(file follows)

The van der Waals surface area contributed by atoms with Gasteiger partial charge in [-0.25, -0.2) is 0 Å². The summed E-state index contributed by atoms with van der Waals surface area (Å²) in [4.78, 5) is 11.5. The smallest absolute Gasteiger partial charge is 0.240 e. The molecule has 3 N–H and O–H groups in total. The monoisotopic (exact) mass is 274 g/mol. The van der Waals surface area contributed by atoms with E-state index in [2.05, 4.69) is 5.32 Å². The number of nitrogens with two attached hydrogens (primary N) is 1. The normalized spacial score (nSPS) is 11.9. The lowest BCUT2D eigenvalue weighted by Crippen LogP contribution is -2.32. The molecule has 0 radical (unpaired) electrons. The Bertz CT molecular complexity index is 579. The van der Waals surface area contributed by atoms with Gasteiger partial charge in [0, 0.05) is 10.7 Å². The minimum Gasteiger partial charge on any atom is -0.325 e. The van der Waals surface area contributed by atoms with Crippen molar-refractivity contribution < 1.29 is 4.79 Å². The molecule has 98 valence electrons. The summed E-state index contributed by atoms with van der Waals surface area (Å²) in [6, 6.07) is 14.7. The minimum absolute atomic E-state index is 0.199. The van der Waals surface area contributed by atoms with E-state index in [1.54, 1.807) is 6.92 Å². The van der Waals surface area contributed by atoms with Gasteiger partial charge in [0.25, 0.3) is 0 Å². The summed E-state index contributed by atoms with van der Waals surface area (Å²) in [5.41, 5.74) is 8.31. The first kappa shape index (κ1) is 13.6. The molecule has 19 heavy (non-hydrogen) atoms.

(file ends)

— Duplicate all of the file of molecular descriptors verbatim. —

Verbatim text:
The van der Waals surface area contributed by atoms with Gasteiger partial charge in [-0.25, -0.2) is 0 Å². The summed E-state index contributed by atoms with van der Waals surface area (Å²) in [4.78, 5) is 11.5. The smallest absolute Gasteiger partial charge is 0.240 e. The molecule has 3 N–H and O–H groups in total. The monoisotopic (exact) mass is 274 g/mol. The van der Waals surface area contributed by atoms with E-state index in [2.05, 4.69) is 5.32 Å². The number of nitrogens with two attached hydrogens (primary N) is 1. The normalized spacial score (nSPS) is 11.9. The lowest BCUT2D eigenvalue weighted by Crippen LogP contribution is -2.32. The molecule has 0 radical (unpaired) electrons. The Bertz CT molecular complexity index is 579. The van der Waals surface area contributed by atoms with Gasteiger partial charge in [0, 0.05) is 10.7 Å². The minimum Gasteiger partial charge on any atom is -0.325 e. The van der Waals surface area contributed by atoms with Crippen molar-refractivity contribution < 1.29 is 4.79 Å². The molecule has 98 valence electrons. The summed E-state index contributed by atoms with van der Waals surface area (Å²) in [6, 6.07) is 14.7. The minimum absolute atomic E-state index is 0.199. The van der Waals surface area contributed by atoms with E-state index in [1.54, 1.807) is 6.92 Å². The van der Waals surface area contributed by atoms with Gasteiger partial charge in [0.25, 0.3) is 0 Å². The summed E-state index contributed by atoms with van der Waals surface area (Å²) in [5.41, 5.74) is 8.31. The first kappa shape index (κ1) is 13.6. The molecule has 19 heavy (non-hydrogen) atoms.